I had to give up on the audio book because of the narration. And I almost invariably love the narrator. This time I feel it was not the narrator per se, but the engineer who taped her. ( Although, I must say, she could have done a better job at the pronunciation of names - e.g. Klee does NOT rhyme with key).
Did they really need to save 5 minutes or so to cram this book into a certain length?
The book sounds as if it is 8 hours of a run-on sentence. No natural pauses between words, sentences, paragraphs or chapters. Really annoying. Note that there are many names involved here which makes it even normally hard to follow an audio book, even more so when the narrator drones on interminably.
So I got the real book, and cannot put it down. Absolutely mesmerizing true story, well documented and written. Wish it had had pictures - that would have made it spectacular. Should be made into a movie.
I was lured by all the 5 stars listeners gave to this book, and also by having read Fall of Giants which was pretty good. I should have been suspicious, however, because Fall of Giants had it's share of lurid sex which went on and on (I mean, they were MARRIED, already and we still had to hear about the sex), but the research on WWI was more convincing, being more researchable and subject to verification I guess.
Piilars of the Earth did not convince, not the cathedral building, not the daily life, not the intrigue. The characters are 2 dimensional at best and the plot is so transparent, I found myself always second guessing the author as to what was coming next, and what was in his (the author's) mind, did he feel that a bloody battle was needed about now?
I love history, I love long audio books, I hated this one, had to stop about about 10 hours, after the first violent rape in all it's gruesome detail, sparing nothing. I see that I was saved from about 5 more rapes, thank god.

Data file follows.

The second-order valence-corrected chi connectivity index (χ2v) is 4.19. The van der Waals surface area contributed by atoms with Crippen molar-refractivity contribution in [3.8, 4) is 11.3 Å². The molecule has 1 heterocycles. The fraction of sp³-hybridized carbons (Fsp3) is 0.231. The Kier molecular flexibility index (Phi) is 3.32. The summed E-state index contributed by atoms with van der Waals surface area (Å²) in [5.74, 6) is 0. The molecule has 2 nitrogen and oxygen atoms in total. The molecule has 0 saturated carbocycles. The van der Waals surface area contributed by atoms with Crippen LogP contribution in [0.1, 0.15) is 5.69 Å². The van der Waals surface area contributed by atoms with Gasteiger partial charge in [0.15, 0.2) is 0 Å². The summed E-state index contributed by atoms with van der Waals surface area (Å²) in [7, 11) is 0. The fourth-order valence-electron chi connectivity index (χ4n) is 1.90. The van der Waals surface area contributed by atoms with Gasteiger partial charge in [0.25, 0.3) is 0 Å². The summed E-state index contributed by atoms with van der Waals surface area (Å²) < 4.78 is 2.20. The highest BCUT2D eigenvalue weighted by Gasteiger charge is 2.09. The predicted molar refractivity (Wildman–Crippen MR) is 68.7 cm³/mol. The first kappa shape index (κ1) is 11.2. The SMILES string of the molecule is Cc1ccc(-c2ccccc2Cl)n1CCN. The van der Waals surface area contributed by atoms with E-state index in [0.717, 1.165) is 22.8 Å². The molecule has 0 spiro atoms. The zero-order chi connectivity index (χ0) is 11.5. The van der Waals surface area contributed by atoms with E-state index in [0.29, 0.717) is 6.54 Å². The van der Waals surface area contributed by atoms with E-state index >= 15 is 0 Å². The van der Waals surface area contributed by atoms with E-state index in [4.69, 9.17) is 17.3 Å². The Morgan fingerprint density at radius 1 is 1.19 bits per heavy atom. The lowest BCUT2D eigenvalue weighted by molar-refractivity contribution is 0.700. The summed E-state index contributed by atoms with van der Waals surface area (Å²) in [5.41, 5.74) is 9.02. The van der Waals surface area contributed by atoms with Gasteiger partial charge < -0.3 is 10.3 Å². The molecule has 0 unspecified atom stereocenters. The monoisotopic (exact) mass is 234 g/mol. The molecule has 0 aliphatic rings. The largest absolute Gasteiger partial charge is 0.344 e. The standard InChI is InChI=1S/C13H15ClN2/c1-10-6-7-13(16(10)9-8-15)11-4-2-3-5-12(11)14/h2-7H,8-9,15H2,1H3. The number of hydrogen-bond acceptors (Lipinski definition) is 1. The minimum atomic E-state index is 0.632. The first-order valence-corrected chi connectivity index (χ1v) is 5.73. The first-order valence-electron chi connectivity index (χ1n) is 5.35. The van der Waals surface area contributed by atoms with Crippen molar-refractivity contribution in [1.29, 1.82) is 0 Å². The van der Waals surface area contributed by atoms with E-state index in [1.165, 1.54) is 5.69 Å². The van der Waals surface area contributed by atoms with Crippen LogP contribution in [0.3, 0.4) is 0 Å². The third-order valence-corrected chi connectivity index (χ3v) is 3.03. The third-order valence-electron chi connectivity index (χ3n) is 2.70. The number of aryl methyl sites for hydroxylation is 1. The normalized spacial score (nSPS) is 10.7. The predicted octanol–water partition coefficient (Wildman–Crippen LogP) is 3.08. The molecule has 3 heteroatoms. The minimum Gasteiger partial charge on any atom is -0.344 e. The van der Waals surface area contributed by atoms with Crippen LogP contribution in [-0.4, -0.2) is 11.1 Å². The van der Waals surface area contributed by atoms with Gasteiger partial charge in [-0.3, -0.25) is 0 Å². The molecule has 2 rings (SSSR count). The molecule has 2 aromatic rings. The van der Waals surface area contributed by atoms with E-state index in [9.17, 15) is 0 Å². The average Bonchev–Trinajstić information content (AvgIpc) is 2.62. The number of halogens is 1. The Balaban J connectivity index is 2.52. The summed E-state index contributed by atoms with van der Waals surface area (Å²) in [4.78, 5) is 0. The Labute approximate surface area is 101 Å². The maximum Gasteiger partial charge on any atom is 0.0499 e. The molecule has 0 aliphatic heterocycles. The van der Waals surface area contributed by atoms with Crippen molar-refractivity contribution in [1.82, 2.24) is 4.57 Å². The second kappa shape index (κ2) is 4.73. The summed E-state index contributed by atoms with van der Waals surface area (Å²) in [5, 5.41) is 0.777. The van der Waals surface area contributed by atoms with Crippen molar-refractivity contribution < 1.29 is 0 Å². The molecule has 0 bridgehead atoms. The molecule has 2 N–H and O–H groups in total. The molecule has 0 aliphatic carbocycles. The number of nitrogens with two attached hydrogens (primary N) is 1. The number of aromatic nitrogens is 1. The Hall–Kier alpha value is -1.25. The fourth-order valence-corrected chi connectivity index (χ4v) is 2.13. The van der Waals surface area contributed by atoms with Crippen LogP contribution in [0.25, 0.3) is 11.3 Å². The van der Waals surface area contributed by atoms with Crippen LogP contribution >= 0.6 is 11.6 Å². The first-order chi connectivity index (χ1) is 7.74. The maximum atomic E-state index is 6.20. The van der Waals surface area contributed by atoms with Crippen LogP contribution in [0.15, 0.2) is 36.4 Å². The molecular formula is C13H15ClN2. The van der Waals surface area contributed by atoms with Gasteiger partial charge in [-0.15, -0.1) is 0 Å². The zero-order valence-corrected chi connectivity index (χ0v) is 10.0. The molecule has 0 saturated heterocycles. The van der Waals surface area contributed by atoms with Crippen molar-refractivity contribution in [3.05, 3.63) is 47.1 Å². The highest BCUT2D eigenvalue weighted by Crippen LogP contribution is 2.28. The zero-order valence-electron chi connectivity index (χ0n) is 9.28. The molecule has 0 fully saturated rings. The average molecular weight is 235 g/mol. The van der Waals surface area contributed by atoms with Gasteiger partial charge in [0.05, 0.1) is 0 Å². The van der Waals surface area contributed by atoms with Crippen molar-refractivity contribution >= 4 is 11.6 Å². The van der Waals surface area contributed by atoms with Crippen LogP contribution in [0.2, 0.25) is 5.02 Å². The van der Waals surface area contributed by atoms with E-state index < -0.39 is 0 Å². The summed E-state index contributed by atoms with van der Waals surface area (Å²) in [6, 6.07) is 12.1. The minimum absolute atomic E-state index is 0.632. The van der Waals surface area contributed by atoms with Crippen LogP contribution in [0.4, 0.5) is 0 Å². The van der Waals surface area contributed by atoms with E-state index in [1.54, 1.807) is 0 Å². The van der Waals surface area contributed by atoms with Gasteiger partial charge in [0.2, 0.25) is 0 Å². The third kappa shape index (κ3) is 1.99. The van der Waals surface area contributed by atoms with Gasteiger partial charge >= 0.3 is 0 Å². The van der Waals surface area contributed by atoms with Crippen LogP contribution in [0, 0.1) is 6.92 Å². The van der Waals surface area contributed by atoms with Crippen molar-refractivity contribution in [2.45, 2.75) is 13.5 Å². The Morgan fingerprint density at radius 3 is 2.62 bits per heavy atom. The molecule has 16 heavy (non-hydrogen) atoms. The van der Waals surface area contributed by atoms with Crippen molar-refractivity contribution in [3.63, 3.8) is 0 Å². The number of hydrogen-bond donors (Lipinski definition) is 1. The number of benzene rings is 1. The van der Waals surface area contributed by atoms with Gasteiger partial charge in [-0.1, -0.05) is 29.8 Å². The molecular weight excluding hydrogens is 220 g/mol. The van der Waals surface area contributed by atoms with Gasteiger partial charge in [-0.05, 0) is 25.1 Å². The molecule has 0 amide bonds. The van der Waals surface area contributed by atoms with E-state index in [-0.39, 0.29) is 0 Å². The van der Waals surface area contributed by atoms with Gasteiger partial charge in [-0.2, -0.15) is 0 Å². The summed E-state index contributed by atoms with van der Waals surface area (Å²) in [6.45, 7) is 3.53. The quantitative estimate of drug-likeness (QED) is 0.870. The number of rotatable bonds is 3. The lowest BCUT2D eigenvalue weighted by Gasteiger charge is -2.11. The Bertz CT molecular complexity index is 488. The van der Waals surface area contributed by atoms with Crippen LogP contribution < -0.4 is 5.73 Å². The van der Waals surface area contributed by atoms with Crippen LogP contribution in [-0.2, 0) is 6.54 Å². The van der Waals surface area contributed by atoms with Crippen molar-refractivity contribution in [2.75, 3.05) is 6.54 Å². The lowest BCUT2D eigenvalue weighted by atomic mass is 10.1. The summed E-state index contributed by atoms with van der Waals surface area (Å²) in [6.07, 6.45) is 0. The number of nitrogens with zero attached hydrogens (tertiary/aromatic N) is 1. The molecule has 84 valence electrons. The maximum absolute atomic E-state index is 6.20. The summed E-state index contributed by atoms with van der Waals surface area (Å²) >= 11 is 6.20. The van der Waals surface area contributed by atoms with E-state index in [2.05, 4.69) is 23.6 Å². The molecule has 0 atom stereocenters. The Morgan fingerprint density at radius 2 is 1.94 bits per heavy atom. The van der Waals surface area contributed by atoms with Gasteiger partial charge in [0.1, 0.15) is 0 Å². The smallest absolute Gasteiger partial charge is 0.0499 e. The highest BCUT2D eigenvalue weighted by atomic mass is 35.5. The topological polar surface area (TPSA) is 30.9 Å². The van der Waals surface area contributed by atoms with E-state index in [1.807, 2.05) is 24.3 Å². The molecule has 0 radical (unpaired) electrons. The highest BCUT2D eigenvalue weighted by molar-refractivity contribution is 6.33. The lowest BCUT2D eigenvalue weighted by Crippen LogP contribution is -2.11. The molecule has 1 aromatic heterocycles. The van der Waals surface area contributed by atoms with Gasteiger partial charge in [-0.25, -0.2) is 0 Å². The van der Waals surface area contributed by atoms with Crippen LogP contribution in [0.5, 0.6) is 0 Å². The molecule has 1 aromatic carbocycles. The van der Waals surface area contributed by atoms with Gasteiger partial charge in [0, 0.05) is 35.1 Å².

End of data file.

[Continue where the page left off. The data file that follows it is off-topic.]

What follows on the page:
What a waste of an audio book, it's getting deleted pronto from my library. It's pretty much supermarket trash and I'm embarrassed I read what I did.
This is the fourth book I've read by Frank Delaney. I was smitten by "Ireland" and knew I had to have this new novel and it does not disappoint. What a consummate story teller! How adroitly he weaves into his stories the lore and politics of Ireland, of which he is eminently knowledgeable. He manages to make the twists and turns of the plot believable and the characters are so colorful. He does his own reading and it is superb, with his inimitable Irish accent, yet bringing to life German characters like the adorable housekeeper, Mrs. Haas. The ending is indeed bittersweet, yet somehow he manages to make us accept it, and brings the novel to a close so gently. I'm left wanting to savor it for days before I start another book.
If you like stories, and history, this is it. Completely engrossing from the first sentence, this novel manages to weave fables and myths, the history of Ireland, poetry, and music together with a modern day tale that twists and turns in completely unexpected ways. The reader (who is the author) is fabulous, a voice that will remain with you, sonorous and beautiful. And the characters he creates are unforgettable and lively, and wonderfully humorous.
I loved everything about this novel, was totally engrossed, entertained and sad to come to the end. What a wonderful way to get to know Ireland, its people and history - I now feel I should go there and walk the countryside!
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